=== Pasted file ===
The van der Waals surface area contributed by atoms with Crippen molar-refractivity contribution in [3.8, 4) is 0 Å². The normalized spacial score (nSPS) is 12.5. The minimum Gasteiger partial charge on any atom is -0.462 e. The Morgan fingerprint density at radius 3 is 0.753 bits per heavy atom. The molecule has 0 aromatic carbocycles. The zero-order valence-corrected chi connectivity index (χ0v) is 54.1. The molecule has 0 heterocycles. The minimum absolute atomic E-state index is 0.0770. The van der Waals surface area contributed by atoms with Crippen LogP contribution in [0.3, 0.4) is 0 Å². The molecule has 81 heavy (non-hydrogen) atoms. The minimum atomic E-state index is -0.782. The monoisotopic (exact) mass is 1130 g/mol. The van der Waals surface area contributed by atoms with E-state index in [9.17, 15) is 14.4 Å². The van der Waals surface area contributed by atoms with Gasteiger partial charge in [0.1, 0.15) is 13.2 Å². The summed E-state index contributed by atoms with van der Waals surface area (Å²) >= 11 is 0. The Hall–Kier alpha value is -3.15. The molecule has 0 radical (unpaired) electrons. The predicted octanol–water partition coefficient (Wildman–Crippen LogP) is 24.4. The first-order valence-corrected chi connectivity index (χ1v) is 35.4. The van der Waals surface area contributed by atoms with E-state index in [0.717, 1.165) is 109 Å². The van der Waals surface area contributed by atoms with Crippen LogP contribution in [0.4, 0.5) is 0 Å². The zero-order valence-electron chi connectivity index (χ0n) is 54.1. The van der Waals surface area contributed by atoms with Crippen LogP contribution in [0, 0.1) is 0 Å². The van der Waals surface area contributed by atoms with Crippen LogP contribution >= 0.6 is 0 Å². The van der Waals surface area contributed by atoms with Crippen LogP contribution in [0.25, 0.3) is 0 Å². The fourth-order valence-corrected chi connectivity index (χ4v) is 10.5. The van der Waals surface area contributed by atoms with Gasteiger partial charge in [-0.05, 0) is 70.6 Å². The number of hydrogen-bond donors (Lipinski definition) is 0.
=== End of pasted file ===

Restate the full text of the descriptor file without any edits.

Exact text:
The van der Waals surface area contributed by atoms with Crippen molar-refractivity contribution in [3.8, 4) is 0 Å². The normalized spacial score (nSPS) is 12.5. The minimum Gasteiger partial charge on any atom is -0.462 e. The Morgan fingerprint density at radius 3 is 0.753 bits per heavy atom. The molecule has 0 aromatic carbocycles. The zero-order valence-corrected chi connectivity index (χ0v) is 54.1. The molecule has 0 heterocycles. The minimum absolute atomic E-state index is 0.0770. The van der Waals surface area contributed by atoms with Crippen LogP contribution in [0.3, 0.4) is 0 Å². The molecule has 81 heavy (non-hydrogen) atoms. The minimum atomic E-state index is -0.782. The monoisotopic (exact) mass is 1130 g/mol. The van der Waals surface area contributed by atoms with E-state index in [9.17, 15) is 14.4 Å². The van der Waals surface area contributed by atoms with Gasteiger partial charge in [0.1, 0.15) is 13.2 Å². The summed E-state index contributed by atoms with van der Waals surface area (Å²) >= 11 is 0. The Hall–Kier alpha value is -3.15. The molecule has 0 radical (unpaired) electrons. The predicted octanol–water partition coefficient (Wildman–Crippen LogP) is 24.4. The first-order valence-corrected chi connectivity index (χ1v) is 35.4. The van der Waals surface area contributed by atoms with E-state index in [0.717, 1.165) is 109 Å². The van der Waals surface area contributed by atoms with Crippen LogP contribution in [0.4, 0.5) is 0 Å². The zero-order valence-electron chi connectivity index (χ0n) is 54.1. The van der Waals surface area contributed by atoms with Crippen LogP contribution in [0, 0.1) is 0 Å². The van der Waals surface area contributed by atoms with Crippen LogP contribution >= 0.6 is 0 Å². The van der Waals surface area contributed by atoms with Crippen LogP contribution in [0.25, 0.3) is 0 Å². The fourth-order valence-corrected chi connectivity index (χ4v) is 10.5. The van der Waals surface area contributed by atoms with Gasteiger partial charge in [-0.05, 0) is 70.6 Å². The number of hydrogen-bond donors (Lipinski definition) is 0.